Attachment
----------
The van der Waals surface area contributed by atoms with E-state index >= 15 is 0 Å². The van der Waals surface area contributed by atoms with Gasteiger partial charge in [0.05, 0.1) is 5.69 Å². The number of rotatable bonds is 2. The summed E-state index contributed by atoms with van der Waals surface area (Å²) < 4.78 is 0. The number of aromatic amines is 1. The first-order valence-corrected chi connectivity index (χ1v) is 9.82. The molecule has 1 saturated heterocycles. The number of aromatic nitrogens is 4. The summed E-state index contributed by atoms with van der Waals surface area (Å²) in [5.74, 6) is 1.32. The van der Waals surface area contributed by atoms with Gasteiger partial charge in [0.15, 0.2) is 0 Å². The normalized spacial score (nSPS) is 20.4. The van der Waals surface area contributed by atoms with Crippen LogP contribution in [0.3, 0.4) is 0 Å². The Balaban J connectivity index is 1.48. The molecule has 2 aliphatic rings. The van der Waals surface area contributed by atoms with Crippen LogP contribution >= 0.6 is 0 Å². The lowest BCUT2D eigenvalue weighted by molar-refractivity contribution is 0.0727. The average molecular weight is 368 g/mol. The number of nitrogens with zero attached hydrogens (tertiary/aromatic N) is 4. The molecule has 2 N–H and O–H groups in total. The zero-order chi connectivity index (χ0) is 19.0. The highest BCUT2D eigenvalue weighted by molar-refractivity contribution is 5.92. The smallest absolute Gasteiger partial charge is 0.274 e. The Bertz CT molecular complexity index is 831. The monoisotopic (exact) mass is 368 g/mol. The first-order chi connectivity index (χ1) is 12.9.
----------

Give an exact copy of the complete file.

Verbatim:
The van der Waals surface area contributed by atoms with E-state index >= 15 is 0 Å². The van der Waals surface area contributed by atoms with Gasteiger partial charge in [0.05, 0.1) is 5.69 Å². The number of rotatable bonds is 2. The summed E-state index contributed by atoms with van der Waals surface area (Å²) < 4.78 is 0. The number of aromatic amines is 1. The first-order valence-corrected chi connectivity index (χ1v) is 9.82. The molecule has 1 saturated heterocycles. The number of aromatic nitrogens is 4. The summed E-state index contributed by atoms with van der Waals surface area (Å²) in [5.74, 6) is 1.32. The van der Waals surface area contributed by atoms with Gasteiger partial charge in [0.15, 0.2) is 0 Å². The normalized spacial score (nSPS) is 20.4. The van der Waals surface area contributed by atoms with Crippen LogP contribution in [0.3, 0.4) is 0 Å². The Balaban J connectivity index is 1.48. The molecule has 2 aliphatic rings. The van der Waals surface area contributed by atoms with Crippen LogP contribution >= 0.6 is 0 Å². The lowest BCUT2D eigenvalue weighted by molar-refractivity contribution is 0.0727. The average molecular weight is 368 g/mol. The number of nitrogens with zero attached hydrogens (tertiary/aromatic N) is 4. The molecule has 2 N–H and O–H groups in total. The zero-order chi connectivity index (χ0) is 19.0. The highest BCUT2D eigenvalue weighted by molar-refractivity contribution is 5.92. The smallest absolute Gasteiger partial charge is 0.274 e. The Bertz CT molecular complexity index is 831. The monoisotopic (exact) mass is 368 g/mol. The first-order chi connectivity index (χ1) is 12.9.